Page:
Umm... I'd keep the whole Rams fan thing on the down low though. You don't want that getting around. Go Jags!

smile.gif

OWI:

Operating While Intoxicated

TNT:

Trainer-N-Trainee

Prime Inc has their own CDL training program and it's divided into two phases - PSD and TNT.

The PSD (Prime Student Driver) phase is where you'll get your permit and then go on the road for 10,000 miles with a trainer. When you come back you'll get your CDL license and enter the TNT phase.

The TNT phase is the second phase of training where you'll go on the road with an experienced driver for 30,000 miles of team driving. You'll receive 14¢ per mile ($700 per week guaranteed) during this phase. Once you're finished with TNT training you will be assigned a truck to run solo.

Old School's Comment
member avatar

Hey Rams4Life, you've obviously been getting some bogus information from your trucking research. We understand the dilemma. It's absolutely horrific how much outright blasphemy is on the internet about trucking, and it all comes from the people who couldn't make the cut. The trucking failures seem to have the most time on their hands to continuously produce venom and lies about the industry that we thoroughly enjoy.

Look, none of these companies who are willing to invest their time and treasure to train new drivers are the least bit interested in firing them at the last minute just so they can collect the training fees. They need drivers far more than they need cash. They do what they do in the hope that they can find a few professionals who can be contributing members on their team. If you even show a little bit of ability to succeed at this job, they will work with you and help you get up to speed.

Don't believe all the nonsense. You can find good reliable information right here. Anytime you are feeling concerned about something, we will be more than happy to help you get a better understanding of what we call "Trucking Truth."

LDRSHIP's Comment
member avatar

Umm... I'd keep the whole Rams fan thing on the down low though. You don't want that getting around. Go Jags!

I would keep the whole Jags thing on the down low. TITAN UP!!!!!!!!!

shocked.pngsmile.gif

RAMS4LIFE's Comment
member avatar

Wow, thanks everyone for the replies. This has really helped me with some of my fears.

Thanks big Scott for the link to Bretts' book. How long ago was that written? The pay scale seems a bit low.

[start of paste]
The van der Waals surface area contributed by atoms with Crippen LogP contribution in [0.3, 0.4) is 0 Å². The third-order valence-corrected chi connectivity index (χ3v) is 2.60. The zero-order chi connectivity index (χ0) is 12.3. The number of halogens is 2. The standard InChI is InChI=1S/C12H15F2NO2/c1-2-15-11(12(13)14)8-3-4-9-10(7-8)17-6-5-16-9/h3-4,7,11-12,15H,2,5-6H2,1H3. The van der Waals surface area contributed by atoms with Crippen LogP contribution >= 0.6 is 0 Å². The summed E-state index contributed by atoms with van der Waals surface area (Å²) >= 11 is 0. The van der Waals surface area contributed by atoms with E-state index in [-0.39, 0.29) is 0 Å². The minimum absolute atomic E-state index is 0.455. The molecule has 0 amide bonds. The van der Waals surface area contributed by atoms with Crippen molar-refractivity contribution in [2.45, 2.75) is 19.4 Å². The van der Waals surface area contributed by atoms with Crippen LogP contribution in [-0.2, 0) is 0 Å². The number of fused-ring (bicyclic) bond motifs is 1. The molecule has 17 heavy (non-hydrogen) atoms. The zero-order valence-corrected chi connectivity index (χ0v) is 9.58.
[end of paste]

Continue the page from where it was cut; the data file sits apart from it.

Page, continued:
The amount of info, good and bad, that's out there on trucking is incredible. Overwhelming to be honest.

Well, I'm just going to keep studying the High Road Training and hopefully get my permit by November.

Page 1 of 2 Next Page Go To Page:

New Reply:

New! Check out our help videos for a better understanding of our forum features

Bold
Italic
Underline
Quote
Photo
Link
Smiley
Links On TruckingTruth


example: TruckingTruth Homepage



example: https://www.truckingtruth.com
Submit
Cancel
Upload New Photo
Please enter a caption of one sentence or less:

Click on any of the buttons below to insert a link to that section of TruckingTruth:

Getting Started In Trucking High Road Training Program Company-Sponsored Training Programs Apply For Company-Sponsored Training Truck Driver's Career Guide Choosing A School Choosing A Company Truck Driving Schools Truck Driving Jobs Apply For Truck Driving Jobs DOT Physical Drug Testing Items To Pack Pre-Hire Letters CDL Practice Tests Trucking Company Reviews Brett's Book Leasing A Truck Pre-Trip Inspection Learn The Logbook Rules Sleep Apnea
Done
Done

0 characters so far - 5,500 maximum allowed.
Submit Preview

Preview:

Submit
Cancel

Join Us!

We have an awesome set of tools that will help you understand the trucking industry and prepare for a great start to your trucking career. Not only that, but everything we offer here at TruckingTruth is 100% free - no strings attached! Sign up now and get instant access to our member's section:
High Road Training Program Logo
  • The High Road Training Program
  • The High Road Article Series
  • The Friendliest Trucker's Forum Ever!
  • Email Updates When New Articles Are Posted

Apply For Paid CDL Training Through TruckingTruth

Did you know you can fill out one quick form here on TruckingTruth and apply to several companies at once for paid CDL training? Seriously! The application only takes one minute. You will speak with recruiters today. There is no obligation whatsoever. Learn more and apply here:

Apply For Paid CDL Training

About Us

TruckingTruth was founded by Brett Aquila (that's me!), a 15 year truck driving veteran, in January 2007. After 15 years on the road I wanted to help people understand the trucking industry and everything that came with the career and lifestyle of an over the road trucker. We'll help you make the right choices and prepare for a great start to your trucking career.

Read More

Becoming A Truck Driver

Becoming A Truck Driver is a dream we've all pondered at some point in our lives. We've all wondered if the adventure and challenges of life on the open road would suit us better than the ordinary day to day lives we've always known. At TruckingTruth we'll help you decide if trucking is right for you and help you get your career off to a great start.

Learn More